Mikhail Eremin (b. 1936, in the Caucasus) participated in one of the first unofficial post-war poetry groups, the so-called “philological school” of the late 1950s. His books, Poems (1–6), were published by Pushkinskii Fond. Joseph Brodsky wrote this of him: “Eremin is an unreconstructed minimalist. Poetry in essence consists precisely in the concentration of language: a small quantity of lines surrounded by a mass of empty space. Eremin elevates this concentration to a principle: as though it is not simply language but poetry itself that crystallizes into verse . . . Most remarkable is that all of it has been written for oneself, out of one’s own conception of the mother tongue. Eremin’s poetry may rightfully be called Futurist in the sense that, to this type of poetry, the future belongs.” His Selected Poems is available in the English translation of J. Kates. A selection of five poems in Alex Cigale’s translation appeared recently in Asymptote.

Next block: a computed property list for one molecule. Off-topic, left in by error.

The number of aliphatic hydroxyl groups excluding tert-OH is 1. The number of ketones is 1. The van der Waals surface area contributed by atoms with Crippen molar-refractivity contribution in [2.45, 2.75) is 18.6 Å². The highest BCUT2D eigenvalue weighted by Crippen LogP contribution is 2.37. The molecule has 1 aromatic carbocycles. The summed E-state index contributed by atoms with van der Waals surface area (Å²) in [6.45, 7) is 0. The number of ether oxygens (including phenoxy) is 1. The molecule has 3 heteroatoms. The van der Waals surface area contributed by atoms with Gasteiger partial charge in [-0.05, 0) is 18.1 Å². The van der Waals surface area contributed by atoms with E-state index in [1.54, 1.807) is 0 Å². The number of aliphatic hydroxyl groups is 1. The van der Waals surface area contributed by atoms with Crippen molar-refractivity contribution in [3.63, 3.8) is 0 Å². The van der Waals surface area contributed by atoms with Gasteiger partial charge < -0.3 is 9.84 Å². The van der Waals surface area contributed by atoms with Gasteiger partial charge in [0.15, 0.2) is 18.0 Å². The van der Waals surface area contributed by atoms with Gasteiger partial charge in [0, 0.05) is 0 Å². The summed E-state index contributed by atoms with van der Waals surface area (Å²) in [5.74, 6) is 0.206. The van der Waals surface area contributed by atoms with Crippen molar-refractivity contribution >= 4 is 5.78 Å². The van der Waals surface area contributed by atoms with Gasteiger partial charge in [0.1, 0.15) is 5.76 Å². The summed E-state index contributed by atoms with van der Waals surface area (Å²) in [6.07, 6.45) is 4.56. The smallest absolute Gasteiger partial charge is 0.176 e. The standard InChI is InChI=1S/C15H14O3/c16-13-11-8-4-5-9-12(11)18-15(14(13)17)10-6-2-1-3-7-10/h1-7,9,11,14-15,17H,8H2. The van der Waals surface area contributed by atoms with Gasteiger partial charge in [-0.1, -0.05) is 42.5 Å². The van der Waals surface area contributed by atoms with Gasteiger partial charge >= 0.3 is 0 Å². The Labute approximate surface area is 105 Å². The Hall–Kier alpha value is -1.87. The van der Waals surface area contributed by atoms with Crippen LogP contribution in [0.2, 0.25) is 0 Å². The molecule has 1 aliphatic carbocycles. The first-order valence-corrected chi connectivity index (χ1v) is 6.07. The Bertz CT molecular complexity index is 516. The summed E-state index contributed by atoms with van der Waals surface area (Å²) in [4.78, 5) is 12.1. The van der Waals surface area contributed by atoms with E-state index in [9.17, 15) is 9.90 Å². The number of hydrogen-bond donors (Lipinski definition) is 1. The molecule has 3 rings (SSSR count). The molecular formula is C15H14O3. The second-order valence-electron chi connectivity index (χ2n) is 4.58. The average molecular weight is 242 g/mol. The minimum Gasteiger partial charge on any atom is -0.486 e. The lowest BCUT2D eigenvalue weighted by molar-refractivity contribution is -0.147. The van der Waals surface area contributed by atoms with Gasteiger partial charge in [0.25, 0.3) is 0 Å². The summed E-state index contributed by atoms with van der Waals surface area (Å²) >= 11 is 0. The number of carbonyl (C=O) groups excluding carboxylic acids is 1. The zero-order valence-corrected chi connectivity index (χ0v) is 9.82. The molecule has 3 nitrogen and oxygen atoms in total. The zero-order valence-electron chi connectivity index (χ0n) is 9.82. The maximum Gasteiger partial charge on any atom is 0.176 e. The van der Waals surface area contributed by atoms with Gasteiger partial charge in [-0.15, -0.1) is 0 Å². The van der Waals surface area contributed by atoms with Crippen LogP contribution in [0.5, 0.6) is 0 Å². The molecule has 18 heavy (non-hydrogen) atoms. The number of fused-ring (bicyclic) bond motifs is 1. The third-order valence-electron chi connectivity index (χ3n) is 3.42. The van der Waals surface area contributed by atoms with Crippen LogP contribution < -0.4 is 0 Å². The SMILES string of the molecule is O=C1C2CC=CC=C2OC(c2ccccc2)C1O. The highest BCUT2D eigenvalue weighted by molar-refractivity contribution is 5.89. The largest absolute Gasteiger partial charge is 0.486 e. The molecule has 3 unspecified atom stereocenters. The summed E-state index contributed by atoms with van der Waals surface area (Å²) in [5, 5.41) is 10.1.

It may well be, behind your back – one need only look back | Out of the crimson dawn one third the size of an icon’s
It may well be, behind your back – one need only look back –